A hearty debate on all that we believe, on all that is true good and beautiful, on what is requisite to be saved, is necessary in the common pursuit of that same truth, without which we are reduced – like the bereft sisters in Pirates of Penzance – to talking about the weather, or, worse yet, sports.
The Holy Father also waxes eloquent in his Christmas address, once again on one of his bêtes noires, ‘rigidity’, with the extreme claim that those who suffer from this ironically nebulous condition are mentally unhinged. Here are his own words:
Let us always remember that behind every form of rigidity lies some kind of imbalance. Rigidity and imbalance feed one another in a vicious circle. And today this temptation to rigidity has become very real.
Hmm. I’m not sure what he means by this, but a Church – like any body or organization – without a rigid sub-structure is reduced to jelly, a marshmallow, fluff and phantasmagoria, a glee club. Christ’s warning about houses build on sand, rather on solid rock, which, whatever other adjectives one may apply to such an enduring, irreformable substance – the Canadian shield on which I write is roughly 4 billion years old, and counting – itself seems rather rigid.
There are some things about which we must be inflexible, namely, the doctrinal and moral principles of our Faith. To take but one primary example, as Pope John Paul put it in Veritatis Splendor, we must avoid committing gravely evil acts even if it means shedding our blood – there would be no martyrs were it not so. The truth of the Incarnation, the hypostatic union, the reality of the Eucharist, the perpetual virginity of Our Lady, her sinlessness, the need of the Church for salvation, the efficacy of grace in the sacraments, the infallibility of the papal office, when exercised under certain conditions, the need for the proper ‘matter and form’ in the sacraments without making things up as we go along…the list could go on for a few more pages, but they are all truths about which we must be quite rigid indeed.
The Holy Father closes his address by oddly quoting Cardinal Martini, a few days before the latter’s death:
The Church is two hundred years behind the times. Why is she not shaken up? Are we afraid? Fear, instead of courage? Yet faith is the Church’s foundation. Faith, confidence, courage… Only love conquers weariness.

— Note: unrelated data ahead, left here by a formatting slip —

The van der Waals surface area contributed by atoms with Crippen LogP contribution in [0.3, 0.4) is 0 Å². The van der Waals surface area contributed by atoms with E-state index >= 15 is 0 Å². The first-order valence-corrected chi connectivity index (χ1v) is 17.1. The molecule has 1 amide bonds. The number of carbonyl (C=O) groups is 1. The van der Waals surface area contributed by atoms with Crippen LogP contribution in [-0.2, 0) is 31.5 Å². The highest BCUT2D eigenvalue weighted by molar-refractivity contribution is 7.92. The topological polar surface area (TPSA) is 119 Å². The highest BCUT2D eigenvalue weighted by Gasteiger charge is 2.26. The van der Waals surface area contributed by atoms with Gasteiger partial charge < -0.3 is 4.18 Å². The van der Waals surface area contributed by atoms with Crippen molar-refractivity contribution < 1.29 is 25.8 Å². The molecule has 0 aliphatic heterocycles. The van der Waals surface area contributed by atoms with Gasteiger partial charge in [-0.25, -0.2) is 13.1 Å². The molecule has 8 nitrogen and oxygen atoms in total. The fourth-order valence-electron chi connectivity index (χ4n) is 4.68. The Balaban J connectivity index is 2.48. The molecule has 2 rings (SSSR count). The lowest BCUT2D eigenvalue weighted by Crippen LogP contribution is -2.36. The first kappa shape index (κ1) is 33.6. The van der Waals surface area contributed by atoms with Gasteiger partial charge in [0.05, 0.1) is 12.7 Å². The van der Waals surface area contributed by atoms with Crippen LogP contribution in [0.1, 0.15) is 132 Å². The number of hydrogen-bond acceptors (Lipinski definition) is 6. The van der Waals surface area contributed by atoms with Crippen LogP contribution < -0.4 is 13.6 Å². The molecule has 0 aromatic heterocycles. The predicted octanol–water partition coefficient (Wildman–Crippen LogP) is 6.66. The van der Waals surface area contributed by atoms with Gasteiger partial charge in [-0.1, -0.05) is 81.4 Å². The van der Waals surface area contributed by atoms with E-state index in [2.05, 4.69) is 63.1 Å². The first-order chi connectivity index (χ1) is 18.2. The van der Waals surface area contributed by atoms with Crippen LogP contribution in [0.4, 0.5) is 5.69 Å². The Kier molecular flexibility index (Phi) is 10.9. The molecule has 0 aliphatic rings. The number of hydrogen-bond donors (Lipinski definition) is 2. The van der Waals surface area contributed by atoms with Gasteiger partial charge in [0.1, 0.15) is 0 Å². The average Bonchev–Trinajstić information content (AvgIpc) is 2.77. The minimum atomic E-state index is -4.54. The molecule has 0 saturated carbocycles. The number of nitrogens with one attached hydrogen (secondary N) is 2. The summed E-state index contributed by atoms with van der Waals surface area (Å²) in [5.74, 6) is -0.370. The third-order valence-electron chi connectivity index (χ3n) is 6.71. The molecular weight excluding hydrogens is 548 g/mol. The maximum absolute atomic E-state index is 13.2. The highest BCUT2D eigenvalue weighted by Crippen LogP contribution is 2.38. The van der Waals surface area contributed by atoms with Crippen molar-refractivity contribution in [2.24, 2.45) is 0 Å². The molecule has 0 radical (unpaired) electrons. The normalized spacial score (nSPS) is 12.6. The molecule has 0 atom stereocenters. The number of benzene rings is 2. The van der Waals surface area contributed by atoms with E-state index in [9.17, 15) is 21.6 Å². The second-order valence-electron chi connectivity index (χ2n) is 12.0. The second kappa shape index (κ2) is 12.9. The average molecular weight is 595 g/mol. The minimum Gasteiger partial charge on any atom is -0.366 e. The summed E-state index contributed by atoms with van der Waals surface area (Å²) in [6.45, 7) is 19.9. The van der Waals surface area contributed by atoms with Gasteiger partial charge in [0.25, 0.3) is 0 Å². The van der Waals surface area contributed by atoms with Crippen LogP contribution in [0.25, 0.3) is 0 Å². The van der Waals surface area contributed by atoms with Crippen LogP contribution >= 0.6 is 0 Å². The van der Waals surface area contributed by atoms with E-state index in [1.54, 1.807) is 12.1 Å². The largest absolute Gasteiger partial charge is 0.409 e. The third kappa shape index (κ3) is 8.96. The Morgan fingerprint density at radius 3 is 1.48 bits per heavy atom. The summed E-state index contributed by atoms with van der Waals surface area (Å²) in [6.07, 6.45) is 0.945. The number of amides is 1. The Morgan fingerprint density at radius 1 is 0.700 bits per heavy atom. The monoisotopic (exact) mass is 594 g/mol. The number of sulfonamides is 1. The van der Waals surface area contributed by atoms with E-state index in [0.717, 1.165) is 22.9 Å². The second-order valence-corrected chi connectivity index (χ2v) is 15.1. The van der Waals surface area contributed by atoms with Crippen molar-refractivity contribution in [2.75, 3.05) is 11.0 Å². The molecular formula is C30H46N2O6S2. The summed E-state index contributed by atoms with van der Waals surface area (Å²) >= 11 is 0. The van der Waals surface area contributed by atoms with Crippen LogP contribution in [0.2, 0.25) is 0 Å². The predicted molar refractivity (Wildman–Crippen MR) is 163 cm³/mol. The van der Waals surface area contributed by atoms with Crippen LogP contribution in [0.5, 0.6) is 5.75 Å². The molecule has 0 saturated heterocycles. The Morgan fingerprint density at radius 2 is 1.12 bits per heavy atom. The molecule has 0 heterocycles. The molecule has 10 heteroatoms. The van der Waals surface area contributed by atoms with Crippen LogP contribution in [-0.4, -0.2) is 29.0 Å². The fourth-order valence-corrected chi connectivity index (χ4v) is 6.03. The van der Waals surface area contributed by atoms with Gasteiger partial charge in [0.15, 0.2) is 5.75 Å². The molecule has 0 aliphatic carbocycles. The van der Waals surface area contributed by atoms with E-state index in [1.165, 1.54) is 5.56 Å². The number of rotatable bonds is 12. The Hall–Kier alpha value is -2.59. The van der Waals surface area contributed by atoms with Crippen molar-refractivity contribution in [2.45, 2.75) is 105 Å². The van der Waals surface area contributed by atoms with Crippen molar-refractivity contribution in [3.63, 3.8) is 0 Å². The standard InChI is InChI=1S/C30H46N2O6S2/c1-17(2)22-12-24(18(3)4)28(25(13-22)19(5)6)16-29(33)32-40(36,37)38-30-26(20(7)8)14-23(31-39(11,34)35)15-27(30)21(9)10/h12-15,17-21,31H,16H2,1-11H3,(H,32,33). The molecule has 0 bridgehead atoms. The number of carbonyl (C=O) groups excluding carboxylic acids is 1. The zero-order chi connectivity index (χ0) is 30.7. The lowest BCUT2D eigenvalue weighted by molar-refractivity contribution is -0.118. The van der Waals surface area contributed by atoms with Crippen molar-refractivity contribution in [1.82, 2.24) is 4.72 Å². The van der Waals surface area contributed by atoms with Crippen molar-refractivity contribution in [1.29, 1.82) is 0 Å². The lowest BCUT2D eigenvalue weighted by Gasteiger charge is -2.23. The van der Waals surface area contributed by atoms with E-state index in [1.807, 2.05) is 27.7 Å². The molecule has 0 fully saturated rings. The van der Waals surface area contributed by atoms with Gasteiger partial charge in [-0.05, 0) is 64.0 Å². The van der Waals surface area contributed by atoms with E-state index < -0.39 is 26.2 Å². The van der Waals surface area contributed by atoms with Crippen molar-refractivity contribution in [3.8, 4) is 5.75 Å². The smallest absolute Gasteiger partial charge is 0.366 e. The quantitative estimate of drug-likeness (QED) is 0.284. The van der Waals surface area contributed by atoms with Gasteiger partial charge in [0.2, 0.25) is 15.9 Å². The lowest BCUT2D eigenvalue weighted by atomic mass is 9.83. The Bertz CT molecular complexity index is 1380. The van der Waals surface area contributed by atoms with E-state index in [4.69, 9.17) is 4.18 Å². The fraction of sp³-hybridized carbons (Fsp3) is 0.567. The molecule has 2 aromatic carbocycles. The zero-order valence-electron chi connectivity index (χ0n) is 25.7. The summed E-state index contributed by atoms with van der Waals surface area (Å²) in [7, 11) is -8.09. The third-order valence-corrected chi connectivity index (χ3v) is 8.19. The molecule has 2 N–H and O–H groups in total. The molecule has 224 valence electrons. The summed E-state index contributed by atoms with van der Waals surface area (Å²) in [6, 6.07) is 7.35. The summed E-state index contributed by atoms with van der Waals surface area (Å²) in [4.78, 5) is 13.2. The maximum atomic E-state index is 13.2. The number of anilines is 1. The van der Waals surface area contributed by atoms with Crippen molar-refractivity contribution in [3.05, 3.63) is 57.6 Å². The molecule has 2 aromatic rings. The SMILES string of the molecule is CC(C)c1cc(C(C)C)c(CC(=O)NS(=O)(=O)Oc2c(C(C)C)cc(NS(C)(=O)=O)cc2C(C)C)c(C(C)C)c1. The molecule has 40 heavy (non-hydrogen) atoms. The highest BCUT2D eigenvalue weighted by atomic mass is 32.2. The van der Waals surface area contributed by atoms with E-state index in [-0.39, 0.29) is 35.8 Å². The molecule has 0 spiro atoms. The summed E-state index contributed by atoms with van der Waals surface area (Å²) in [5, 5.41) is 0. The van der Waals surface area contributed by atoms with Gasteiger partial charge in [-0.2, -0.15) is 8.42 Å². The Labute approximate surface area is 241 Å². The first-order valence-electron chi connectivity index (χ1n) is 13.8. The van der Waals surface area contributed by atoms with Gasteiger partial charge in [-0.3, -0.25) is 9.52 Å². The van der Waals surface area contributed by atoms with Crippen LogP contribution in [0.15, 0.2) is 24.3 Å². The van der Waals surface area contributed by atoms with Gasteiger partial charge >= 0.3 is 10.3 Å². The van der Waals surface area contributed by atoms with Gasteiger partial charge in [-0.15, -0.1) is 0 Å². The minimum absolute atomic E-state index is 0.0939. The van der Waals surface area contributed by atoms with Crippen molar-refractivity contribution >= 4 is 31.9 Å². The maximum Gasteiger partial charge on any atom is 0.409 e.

Who is weary, and with what? And what, pray tell, is meant by ‘the times’, behind which the Church is a full two centuries? Is not the Church always two millennia ‘behind the times’, for Christ’s truth is ever ancient, yet ever new, and as Blessed Pius IX taught quite rightly, it is not the Church’s task to adapt to modernity, but the world which must listen to the perennial and transcendent teaching of the Church.
All in all, we should pray for the Pope, for the Church, for God’s will to be manifested in the maelstrom through which we now travel, all the while maintaining a respect for his office. We are the Church militant, and in any military, we salute the rank, not the man. Pope-olatry has no place in Catholicism, whatever the personal charisma of some previous occupants of the Chair of Peter. We may, nay, must analyse and criticize what he writes and says, filtered through the lens of Tradition and our own mind, keeping in mind that no one Pope represents the Church, which not only has existed for two millennia, but with 265 Popes before Francis, on whose shoulders he himself stands, and whose own authoritative teachings cannot be dismissed.
At the same time, we should not confuse the man with the office, and beware vituperation heaped upon the Pope, which is largely misplaced and misguided, and only harms the writer more than anything else. We are the Church militant, and, like any military, we salute the office, not the man. He is Pope Francis – not Bergolio, nor Frankie, nor any other diminutive or worse – until he goes before God, Who will judge his manner and conduct, and every word he has uttered, as will be the case for us all, only more so for those in high places. Be thankful if you live a hidden and lowly life; Saint Philip Neri exhorted his followers, amare nesciri, to love to be unknown. Whether he deserves the office given him is not really up to us and, after all, what man does? There is a reason why the chamber the newly-elected Pope enters before going out on the balcony to greet the world is called the ‘crying room’.
So strive for what clarity you might in these troubles times. And while we’re on that note, I thought the Apostolic Nuncio’s warning to the American bishops that Francis’ Magisterium must be obeyed a perfect opportunity to ask precisely what it is that Magisterium teaches. Who knows? We may even have received a clarification of the dubia.
Whether we ever get a clear answer to our innumerable questions, in the meantime are guided by the perennial teaching of the Church, keeping our minds focused and founded on truths that are already there. And, remember, the more authoritative, the more clear, and the more precise, always in light of the less so.